HR event honors flag, those who served


News staff writer

May 31, 2006

The keynote speaker at Monday’s Memorial Day ceremony equated respect for the flag with respect for the principles upon which America was founded.

Retired Army Command Sgt. Gerald Schleining said respect for the flag paid tribute to the soldiers, sailors and Marines who had fought and died under the red, white and blue banner.

“The flag is often the rallying point for our losses, our ideals and our sacrifices. We should all serve as advocates for our veterans and support and protect our national colors,” said Schleining.

The message delivered by the Oregon Veteran Service Officer for the American Legion fit the setting. Hundreds of flags of all sizes flapped in a stiff breeze across the landscape of Idlewild Cemetery on the morning of May 29.

Schleining gave a true-life story to underscore the importance of his words. He spoke of 5-year-old Hunter Youngblood, who lost his father, Travis, last year to a roadside bomb in Iraq.

The child had always been taught to respect the flag even though he wasn’t old enough to grasp the concept of liberty, said Schleining.

So, it became a source of confusion for Hunter to view media reports of people burning or destroying the banner. It was especially troubling to the young boy because seeing a flag brought both he and his mother, Laura, comfort.

“When my husband died they gave me the American flag in his place. Every time I see the flag being raised now I feel that he is near,” she had told Schleining.

To Hunter, each glimpse of a flag reinforces his belief that “Daddy is a hero and an angel.”

Hood River Mayor Linda Streich recounted one of her own childhood memories. She spoke of the military service of her late father, Charles “Pete” Fisk, a Marine.

Although Streich lost her father at a young age, his uniform was kept neatly folded in the hall closet. She remembered trying on the “cover” and gazing at the brass and insignias sewn on the lapels.

“But what really caught this child’s fancy was the medal that was pinned across the chest of the uniform. That medal read ‘Expert Rifleman’ and was proof to me that he was a hero,” she said.

Rev. Don Howell and his son, Army Private First Class Nolan Howell both played a role in the ceremony. The elder Howell, pastor of Cascade Assembly of God Church in Cascade Locks, prayed that God would protect members of the armed forces.

His son, a medic recently injured while on active duty in Iraq, expressed gratitude for being healed from his wounds.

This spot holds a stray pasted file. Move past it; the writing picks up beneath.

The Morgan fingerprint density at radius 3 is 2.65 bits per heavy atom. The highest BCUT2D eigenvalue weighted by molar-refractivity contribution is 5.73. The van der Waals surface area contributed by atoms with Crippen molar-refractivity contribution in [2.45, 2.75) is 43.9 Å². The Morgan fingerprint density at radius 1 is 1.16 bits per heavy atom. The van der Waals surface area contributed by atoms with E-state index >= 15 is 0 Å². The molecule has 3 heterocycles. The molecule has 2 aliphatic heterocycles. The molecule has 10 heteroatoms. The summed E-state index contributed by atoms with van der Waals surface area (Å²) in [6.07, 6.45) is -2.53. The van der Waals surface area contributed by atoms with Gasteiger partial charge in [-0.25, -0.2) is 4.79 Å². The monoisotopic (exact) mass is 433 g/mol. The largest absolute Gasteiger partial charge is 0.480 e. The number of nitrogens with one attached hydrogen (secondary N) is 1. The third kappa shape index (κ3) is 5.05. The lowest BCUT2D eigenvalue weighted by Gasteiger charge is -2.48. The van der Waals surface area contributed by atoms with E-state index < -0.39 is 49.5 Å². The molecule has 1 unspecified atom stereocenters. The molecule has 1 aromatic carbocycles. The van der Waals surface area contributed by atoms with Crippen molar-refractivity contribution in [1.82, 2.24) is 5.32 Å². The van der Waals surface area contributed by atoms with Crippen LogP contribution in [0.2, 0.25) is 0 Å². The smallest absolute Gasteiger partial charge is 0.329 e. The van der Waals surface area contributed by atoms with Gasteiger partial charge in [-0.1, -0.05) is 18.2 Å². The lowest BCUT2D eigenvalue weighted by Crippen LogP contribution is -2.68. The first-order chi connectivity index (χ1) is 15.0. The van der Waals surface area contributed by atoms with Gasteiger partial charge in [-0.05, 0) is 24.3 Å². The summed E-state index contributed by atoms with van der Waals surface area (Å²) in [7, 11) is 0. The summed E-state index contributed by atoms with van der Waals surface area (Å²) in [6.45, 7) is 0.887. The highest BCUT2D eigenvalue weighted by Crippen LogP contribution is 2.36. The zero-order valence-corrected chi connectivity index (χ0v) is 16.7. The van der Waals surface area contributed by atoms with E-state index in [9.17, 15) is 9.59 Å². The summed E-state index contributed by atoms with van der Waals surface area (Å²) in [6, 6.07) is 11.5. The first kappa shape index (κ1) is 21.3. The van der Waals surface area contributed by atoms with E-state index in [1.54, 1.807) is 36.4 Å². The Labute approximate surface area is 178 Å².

“Not a day goes by that I don’t thank God for his hand of protection on my life,” he said. “I also pray for my fellow soldiers serving in Iraq and Afghanistan.”

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Parkdale third graders sing "12 Disaster Days of Christmas"

Welcome to your sing-able Christmas gift list. What follows is an emergency rendition of “12 Days of Christmas” – for outfitting your home or car in case of snow storm, earthquake, flood or other emergency. Read it as a simple list, or sing it to the tune of “12 Days” – you know, as in “ … and a partridge in a pear tree…” Not to make light of it, but the song is a familiar framework for a set of gift ideas that you could consider gathering together, even if the recipient already owns items such as a bunch of coats, tire chains and flashlights. Stores throughout the Gorge are stocked up on all these items. Buying all 12 days might be prohibitive, but here are three ideas for checking any of the dozen off your list (notations follow, 1-12.) The gift items needed to stay warm, dry and safe are also coded to suggest items in your abode (A) in your car (C) or both (B). 12 Gallons of Water (A) 11 Family meals (B) 10 Cans of propane (A) 9 Hygiene bags (B) 8 Packs of batteries (A) 7 Spare coats (B) 6 Bright red flares (C) 5 Cozy blankets (B) 4 Tire chains (C) 3 Flashlights (B) 2 cell phone chargers (B) 1 And a crush-proof first aid kit (B) Price ranges? Here’s a few quotes for days Three, Two, Four and Nine: n A family gift of flashlights (three will run $15-30, Hood River Supply, Tum-A-Lum) n Cell phone chargers (two will run $30-60) n Tire chains (basic set, $30, Les Schwab, returnable if unused for the winter) n Family meals ($100 or so should cover the basics for three or four reasonably well-fed days) n The home kit should be kept in a handy place near an exit, and remember that water needs to be replenished every few months. If you have a solid first aid kit already, switch out the gift idea with “and-a-sto-o-u-t- tub-for it-all …” Otherwise, it’s a case of assembling your home or car kits and making sure all members of the family know what the resources are and how to use them (ie flares and propane). Emergency situations are at worst life-threatening, at best deeply uncomfortable if you and your family are left without power for an extended period, or traveling and find yourself in a situation where you need to wait out a storm, lengthy traffic delay, or other crisis. Notes on the 12 gift ideas: 12 – Gallons of water: that’s one per person in a four-member family to last for three days, the recommended minimum to be prepared for utility outages. 11 – Easy-open packaged goods, energy bars, dried food and nuts are good things to include for nutrition. Think of what your family of four needs for three days to stay fortified and hydrated (see number 12). Can-opener also recommended 10 – If you have a propane camping stove, keep extra fuel handy. 9 – Hygiene bags: put packaged moistened towelettes, toilet paper, and plastic ties in large garbage bags (for personal sanitation) Resource list courtesy of Hood River County Emergency Management, Barbara Ayers, manager/ 541-386-1213. The county also reminds residents to Get a Kit, Make A Plan to connect your family if separated, and Stay Informed. See to opt-in for citizen alerts. Enlarge

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